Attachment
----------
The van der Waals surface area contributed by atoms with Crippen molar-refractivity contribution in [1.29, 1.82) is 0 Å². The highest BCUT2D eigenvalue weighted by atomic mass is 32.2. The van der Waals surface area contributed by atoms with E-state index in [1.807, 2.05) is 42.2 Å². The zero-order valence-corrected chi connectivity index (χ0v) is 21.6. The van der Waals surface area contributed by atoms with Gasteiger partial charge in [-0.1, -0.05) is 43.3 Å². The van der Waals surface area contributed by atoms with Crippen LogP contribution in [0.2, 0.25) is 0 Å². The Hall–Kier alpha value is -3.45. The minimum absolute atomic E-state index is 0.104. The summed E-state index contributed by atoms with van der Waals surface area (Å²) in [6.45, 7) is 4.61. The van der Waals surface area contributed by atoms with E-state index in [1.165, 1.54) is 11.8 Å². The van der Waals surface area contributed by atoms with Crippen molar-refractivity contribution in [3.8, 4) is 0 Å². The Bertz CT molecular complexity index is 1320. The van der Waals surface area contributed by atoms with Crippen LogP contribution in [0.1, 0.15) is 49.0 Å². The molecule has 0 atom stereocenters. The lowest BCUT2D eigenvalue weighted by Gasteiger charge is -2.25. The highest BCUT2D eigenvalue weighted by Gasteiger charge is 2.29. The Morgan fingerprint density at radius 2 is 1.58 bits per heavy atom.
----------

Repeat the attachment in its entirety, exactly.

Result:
The van der Waals surface area contributed by atoms with Crippen molar-refractivity contribution in [1.29, 1.82) is 0 Å². The highest BCUT2D eigenvalue weighted by atomic mass is 32.2. The van der Waals surface area contributed by atoms with E-state index in [1.807, 2.05) is 42.2 Å². The zero-order valence-corrected chi connectivity index (χ0v) is 21.6. The van der Waals surface area contributed by atoms with Gasteiger partial charge in [-0.1, -0.05) is 43.3 Å². The van der Waals surface area contributed by atoms with Crippen LogP contribution in [0.2, 0.25) is 0 Å². The Hall–Kier alpha value is -3.45. The minimum absolute atomic E-state index is 0.104. The summed E-state index contributed by atoms with van der Waals surface area (Å²) in [6.45, 7) is 4.61. The van der Waals surface area contributed by atoms with E-state index in [1.165, 1.54) is 11.8 Å². The van der Waals surface area contributed by atoms with Crippen molar-refractivity contribution in [3.8, 4) is 0 Å². The Bertz CT molecular complexity index is 1320. The van der Waals surface area contributed by atoms with Crippen LogP contribution in [0.1, 0.15) is 49.0 Å². The molecule has 0 atom stereocenters. The lowest BCUT2D eigenvalue weighted by Gasteiger charge is -2.25. The highest BCUT2D eigenvalue weighted by Gasteiger charge is 2.29. The Morgan fingerprint density at radius 2 is 1.58 bits per heavy atom.